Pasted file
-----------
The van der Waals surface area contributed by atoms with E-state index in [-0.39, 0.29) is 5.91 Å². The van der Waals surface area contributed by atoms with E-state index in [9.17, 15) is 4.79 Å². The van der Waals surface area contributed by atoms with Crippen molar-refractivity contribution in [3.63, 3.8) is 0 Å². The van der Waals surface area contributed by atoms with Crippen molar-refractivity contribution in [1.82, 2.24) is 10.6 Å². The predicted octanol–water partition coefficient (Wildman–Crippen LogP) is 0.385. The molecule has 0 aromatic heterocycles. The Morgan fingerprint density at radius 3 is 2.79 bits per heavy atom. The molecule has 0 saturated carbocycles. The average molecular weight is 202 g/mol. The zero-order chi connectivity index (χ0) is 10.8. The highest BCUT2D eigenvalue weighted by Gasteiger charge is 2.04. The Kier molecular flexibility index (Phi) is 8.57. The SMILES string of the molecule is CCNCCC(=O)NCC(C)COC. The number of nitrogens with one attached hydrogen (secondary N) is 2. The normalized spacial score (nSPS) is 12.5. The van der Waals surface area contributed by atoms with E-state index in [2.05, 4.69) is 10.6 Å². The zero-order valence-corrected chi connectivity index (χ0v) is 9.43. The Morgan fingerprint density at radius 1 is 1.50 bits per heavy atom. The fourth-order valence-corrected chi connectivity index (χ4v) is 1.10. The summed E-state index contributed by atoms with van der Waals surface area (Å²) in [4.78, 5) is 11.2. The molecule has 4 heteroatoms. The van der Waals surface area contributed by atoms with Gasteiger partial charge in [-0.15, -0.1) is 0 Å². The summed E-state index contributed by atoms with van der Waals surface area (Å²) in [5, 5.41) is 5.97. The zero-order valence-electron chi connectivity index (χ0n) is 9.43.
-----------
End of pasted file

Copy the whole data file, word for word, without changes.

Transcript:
The van der Waals surface area contributed by atoms with E-state index in [-0.39, 0.29) is 5.91 Å². The van der Waals surface area contributed by atoms with E-state index in [9.17, 15) is 4.79 Å². The van der Waals surface area contributed by atoms with Crippen molar-refractivity contribution in [3.63, 3.8) is 0 Å². The van der Waals surface area contributed by atoms with Crippen molar-refractivity contribution in [1.82, 2.24) is 10.6 Å². The predicted octanol–water partition coefficient (Wildman–Crippen LogP) is 0.385. The molecule has 0 aromatic heterocycles. The Morgan fingerprint density at radius 3 is 2.79 bits per heavy atom. The molecule has 0 saturated carbocycles. The average molecular weight is 202 g/mol. The zero-order chi connectivity index (χ0) is 10.8. The highest BCUT2D eigenvalue weighted by Gasteiger charge is 2.04. The Kier molecular flexibility index (Phi) is 8.57. The SMILES string of the molecule is CCNCCC(=O)NCC(C)COC. The number of nitrogens with one attached hydrogen (secondary N) is 2. The normalized spacial score (nSPS) is 12.5. The van der Waals surface area contributed by atoms with E-state index in [2.05, 4.69) is 10.6 Å². The zero-order valence-corrected chi connectivity index (χ0v) is 9.43. The Morgan fingerprint density at radius 1 is 1.50 bits per heavy atom. The fourth-order valence-corrected chi connectivity index (χ4v) is 1.10. The summed E-state index contributed by atoms with van der Waals surface area (Å²) in [4.78, 5) is 11.2. The molecule has 4 heteroatoms. The van der Waals surface area contributed by atoms with Gasteiger partial charge in [-0.15, -0.1) is 0 Å². The summed E-state index contributed by atoms with van der Waals surface area (Å²) in [5, 5.41) is 5.97. The zero-order valence-electron chi connectivity index (χ0n) is 9.43.